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A history of socialism in America as compared with Europe -

08/01/19 | by david2 [mail] | Categories: General

Link: https://www.nytimes.com/2019/08/01/opinion/social-democracy.html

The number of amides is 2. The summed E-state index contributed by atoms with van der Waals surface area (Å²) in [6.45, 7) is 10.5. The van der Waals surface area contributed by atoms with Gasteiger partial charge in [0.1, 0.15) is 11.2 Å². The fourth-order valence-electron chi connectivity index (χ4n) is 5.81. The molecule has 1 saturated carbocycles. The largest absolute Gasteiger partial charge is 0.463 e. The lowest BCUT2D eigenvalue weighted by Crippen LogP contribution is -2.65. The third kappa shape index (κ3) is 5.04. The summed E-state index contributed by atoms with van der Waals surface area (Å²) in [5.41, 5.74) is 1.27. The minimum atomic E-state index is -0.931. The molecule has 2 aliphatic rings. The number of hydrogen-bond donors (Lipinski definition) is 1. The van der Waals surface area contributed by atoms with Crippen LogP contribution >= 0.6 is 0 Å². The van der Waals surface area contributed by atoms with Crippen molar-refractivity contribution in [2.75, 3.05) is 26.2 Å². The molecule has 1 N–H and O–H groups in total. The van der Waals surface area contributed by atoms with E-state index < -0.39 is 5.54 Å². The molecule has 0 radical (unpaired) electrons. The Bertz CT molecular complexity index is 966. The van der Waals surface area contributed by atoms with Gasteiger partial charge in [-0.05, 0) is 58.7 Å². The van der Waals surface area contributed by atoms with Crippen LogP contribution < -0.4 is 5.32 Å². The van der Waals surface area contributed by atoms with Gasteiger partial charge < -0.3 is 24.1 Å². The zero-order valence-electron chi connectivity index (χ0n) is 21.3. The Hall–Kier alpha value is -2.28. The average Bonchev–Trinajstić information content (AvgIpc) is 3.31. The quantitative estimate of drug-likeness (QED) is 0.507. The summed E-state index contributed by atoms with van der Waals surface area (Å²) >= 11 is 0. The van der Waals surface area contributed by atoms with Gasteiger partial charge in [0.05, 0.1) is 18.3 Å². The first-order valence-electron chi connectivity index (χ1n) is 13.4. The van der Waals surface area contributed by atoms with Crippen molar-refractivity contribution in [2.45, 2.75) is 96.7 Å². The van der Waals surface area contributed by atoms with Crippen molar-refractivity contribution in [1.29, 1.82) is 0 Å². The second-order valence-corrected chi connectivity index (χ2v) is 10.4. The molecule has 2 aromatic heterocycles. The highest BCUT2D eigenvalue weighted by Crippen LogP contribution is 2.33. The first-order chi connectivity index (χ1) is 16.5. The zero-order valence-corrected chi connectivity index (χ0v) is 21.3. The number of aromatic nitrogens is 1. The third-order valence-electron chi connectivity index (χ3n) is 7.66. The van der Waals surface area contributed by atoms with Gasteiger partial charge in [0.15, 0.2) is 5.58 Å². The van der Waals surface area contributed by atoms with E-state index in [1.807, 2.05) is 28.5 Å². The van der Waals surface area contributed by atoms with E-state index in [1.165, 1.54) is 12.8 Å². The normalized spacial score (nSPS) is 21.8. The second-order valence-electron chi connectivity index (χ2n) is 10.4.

The Social Democratic movement first emerged in Germany in the late 1800s under Otto von Bismarck, the country’s first chancellor. It proliferated and flourished in Western Europe as an antidote to the violence of the Russian Revolution, the emergence of totalitarian Communism and the destruction wrought by two world wars. In Europe, and later in Latin America, governments placed a greater emphasis on the role of the state in regulating market economies, protecting the weakest sectors of society, seeking to reduce poverty and inequality as much as possible under a capitalist model, defending the environment and strengthening labor unions, workers’ parties and progressive institutions. The United States missed that train, largely because it didn’t face the same challenges. The American, more deregulated, everyone-for-himself, free-market model delivered the goods for years, without labor parties or strong unions, with a distant and reduced role for the state in the market and society, and with the exclusion of important sectors of its inhabitants from that society. Franklin Delano Roosevelt’s New Deal was a semi-Social Democratic response to the Great Depression, but it didn’t stick. Until Ronald Reagan’s election in 1980, the economy’s steady growth kept inequality down, and the middle class thrived. Americans could afford the luxury of a smaller, less expensive welfare state because of its rich middle class. After the 80s, that began to change.

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